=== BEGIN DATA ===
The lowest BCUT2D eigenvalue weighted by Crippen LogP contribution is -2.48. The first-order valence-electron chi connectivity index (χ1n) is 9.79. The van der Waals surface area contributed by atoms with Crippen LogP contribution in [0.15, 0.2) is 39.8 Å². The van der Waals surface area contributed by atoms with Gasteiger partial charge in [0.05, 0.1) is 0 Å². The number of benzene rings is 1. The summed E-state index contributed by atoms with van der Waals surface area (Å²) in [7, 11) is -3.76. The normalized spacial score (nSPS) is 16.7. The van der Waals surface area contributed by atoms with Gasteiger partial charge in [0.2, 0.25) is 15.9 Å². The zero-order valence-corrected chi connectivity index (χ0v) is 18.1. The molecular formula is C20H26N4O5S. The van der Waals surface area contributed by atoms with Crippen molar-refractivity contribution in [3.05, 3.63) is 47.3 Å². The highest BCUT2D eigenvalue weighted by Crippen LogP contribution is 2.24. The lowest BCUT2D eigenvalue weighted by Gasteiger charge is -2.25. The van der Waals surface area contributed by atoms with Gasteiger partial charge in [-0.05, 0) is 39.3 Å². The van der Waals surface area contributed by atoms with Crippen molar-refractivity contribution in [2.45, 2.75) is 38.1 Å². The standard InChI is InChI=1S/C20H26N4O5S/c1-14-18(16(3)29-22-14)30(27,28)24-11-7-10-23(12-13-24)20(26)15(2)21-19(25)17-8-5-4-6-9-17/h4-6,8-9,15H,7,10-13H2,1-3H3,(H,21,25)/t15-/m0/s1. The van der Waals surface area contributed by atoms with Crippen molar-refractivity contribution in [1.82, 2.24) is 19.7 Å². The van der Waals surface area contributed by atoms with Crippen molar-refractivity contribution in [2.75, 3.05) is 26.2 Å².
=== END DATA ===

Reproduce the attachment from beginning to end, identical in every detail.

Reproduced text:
The lowest BCUT2D eigenvalue weighted by Crippen LogP contribution is -2.48. The first-order valence-electron chi connectivity index (χ1n) is 9.79. The van der Waals surface area contributed by atoms with Crippen LogP contribution in [0.15, 0.2) is 39.8 Å². The van der Waals surface area contributed by atoms with Gasteiger partial charge in [0.05, 0.1) is 0 Å². The number of benzene rings is 1. The summed E-state index contributed by atoms with van der Waals surface area (Å²) in [7, 11) is -3.76. The normalized spacial score (nSPS) is 16.7. The van der Waals surface area contributed by atoms with Gasteiger partial charge in [0.2, 0.25) is 15.9 Å². The zero-order valence-corrected chi connectivity index (χ0v) is 18.1. The molecular formula is C20H26N4O5S. The van der Waals surface area contributed by atoms with Crippen molar-refractivity contribution in [3.05, 3.63) is 47.3 Å². The highest BCUT2D eigenvalue weighted by Crippen LogP contribution is 2.24. The lowest BCUT2D eigenvalue weighted by Gasteiger charge is -2.25. The van der Waals surface area contributed by atoms with Gasteiger partial charge in [-0.05, 0) is 39.3 Å². The van der Waals surface area contributed by atoms with Crippen molar-refractivity contribution in [2.45, 2.75) is 38.1 Å². The standard InChI is InChI=1S/C20H26N4O5S/c1-14-18(16(3)29-22-14)30(27,28)24-11-7-10-23(12-13-24)20(26)15(2)21-19(25)17-8-5-4-6-9-17/h4-6,8-9,15H,7,10-13H2,1-3H3,(H,21,25)/t15-/m0/s1. The van der Waals surface area contributed by atoms with Crippen molar-refractivity contribution in [1.82, 2.24) is 19.7 Å². The van der Waals surface area contributed by atoms with Crippen molar-refractivity contribution in [2.75, 3.05) is 26.2 Å².